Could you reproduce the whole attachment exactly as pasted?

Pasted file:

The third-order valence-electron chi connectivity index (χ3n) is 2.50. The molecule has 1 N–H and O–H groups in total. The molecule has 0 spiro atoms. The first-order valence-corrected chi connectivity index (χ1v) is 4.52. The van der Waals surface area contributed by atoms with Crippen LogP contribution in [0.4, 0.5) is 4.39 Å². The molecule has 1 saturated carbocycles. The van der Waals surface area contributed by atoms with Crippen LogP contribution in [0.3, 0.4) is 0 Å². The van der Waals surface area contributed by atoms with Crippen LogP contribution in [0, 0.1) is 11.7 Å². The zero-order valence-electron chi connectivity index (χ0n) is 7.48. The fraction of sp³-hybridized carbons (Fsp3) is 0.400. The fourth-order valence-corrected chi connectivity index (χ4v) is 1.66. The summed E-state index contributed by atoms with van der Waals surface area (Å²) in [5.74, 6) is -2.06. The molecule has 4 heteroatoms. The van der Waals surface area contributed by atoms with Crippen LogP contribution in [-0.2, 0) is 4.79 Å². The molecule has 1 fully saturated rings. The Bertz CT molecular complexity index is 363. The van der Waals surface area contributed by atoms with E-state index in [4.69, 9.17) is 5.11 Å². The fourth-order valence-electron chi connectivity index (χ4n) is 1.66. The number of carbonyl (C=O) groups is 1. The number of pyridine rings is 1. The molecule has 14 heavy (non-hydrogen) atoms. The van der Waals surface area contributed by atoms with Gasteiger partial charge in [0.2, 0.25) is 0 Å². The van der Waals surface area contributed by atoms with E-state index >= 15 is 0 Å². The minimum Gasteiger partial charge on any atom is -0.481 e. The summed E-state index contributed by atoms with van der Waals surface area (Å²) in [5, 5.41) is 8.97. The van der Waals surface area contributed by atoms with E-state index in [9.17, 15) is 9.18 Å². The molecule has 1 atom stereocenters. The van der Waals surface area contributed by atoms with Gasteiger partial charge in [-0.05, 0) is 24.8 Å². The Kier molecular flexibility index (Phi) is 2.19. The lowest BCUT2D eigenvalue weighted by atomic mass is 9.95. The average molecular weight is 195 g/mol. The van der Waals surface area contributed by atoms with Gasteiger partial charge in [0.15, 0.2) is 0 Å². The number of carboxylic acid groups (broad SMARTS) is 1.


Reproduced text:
The third-order valence-electron chi connectivity index (χ3n) is 2.50. The molecule has 1 N–H and O–H groups in total. The molecule has 0 spiro atoms. The first-order valence-corrected chi connectivity index (χ1v) is 4.52. The van der Waals surface area contributed by atoms with Crippen LogP contribution in [0.4, 0.5) is 4.39 Å². The molecule has 1 saturated carbocycles. The van der Waals surface area contributed by atoms with Crippen LogP contribution in [0.3, 0.4) is 0 Å². The van der Waals surface area contributed by atoms with Crippen LogP contribution in [0, 0.1) is 11.7 Å². The zero-order valence-electron chi connectivity index (χ0n) is 7.48. The fraction of sp³-hybridized carbons (Fsp3) is 0.400. The fourth-order valence-corrected chi connectivity index (χ4v) is 1.66. The summed E-state index contributed by atoms with van der Waals surface area (Å²) in [5.74, 6) is -2.06. The molecule has 4 heteroatoms. The van der Waals surface area contributed by atoms with Crippen LogP contribution in [-0.2, 0) is 4.79 Å². The molecule has 1 fully saturated rings. The Bertz CT molecular complexity index is 363. The van der Waals surface area contributed by atoms with E-state index in [4.69, 9.17) is 5.11 Å². The fourth-order valence-electron chi connectivity index (χ4n) is 1.66. The number of carbonyl (C=O) groups is 1. The number of pyridine rings is 1. The molecule has 14 heavy (non-hydrogen) atoms. The van der Waals surface area contributed by atoms with Gasteiger partial charge in [0.2, 0.25) is 0 Å². The van der Waals surface area contributed by atoms with E-state index >= 15 is 0 Å². The minimum Gasteiger partial charge on any atom is -0.481 e. The summed E-state index contributed by atoms with van der Waals surface area (Å²) in [5, 5.41) is 8.97. The van der Waals surface area contributed by atoms with E-state index in [9.17, 15) is 9.18 Å². The molecule has 1 atom stereocenters. The van der Waals surface area contributed by atoms with Gasteiger partial charge in [-0.05, 0) is 24.8 Å². The Kier molecular flexibility index (Phi) is 2.19. The lowest BCUT2D eigenvalue weighted by atomic mass is 9.95. The average molecular weight is 195 g/mol. The van der Waals surface area contributed by atoms with Gasteiger partial charge in [0.15, 0.2) is 0 Å². The number of carboxylic acid groups (broad SMARTS) is 1.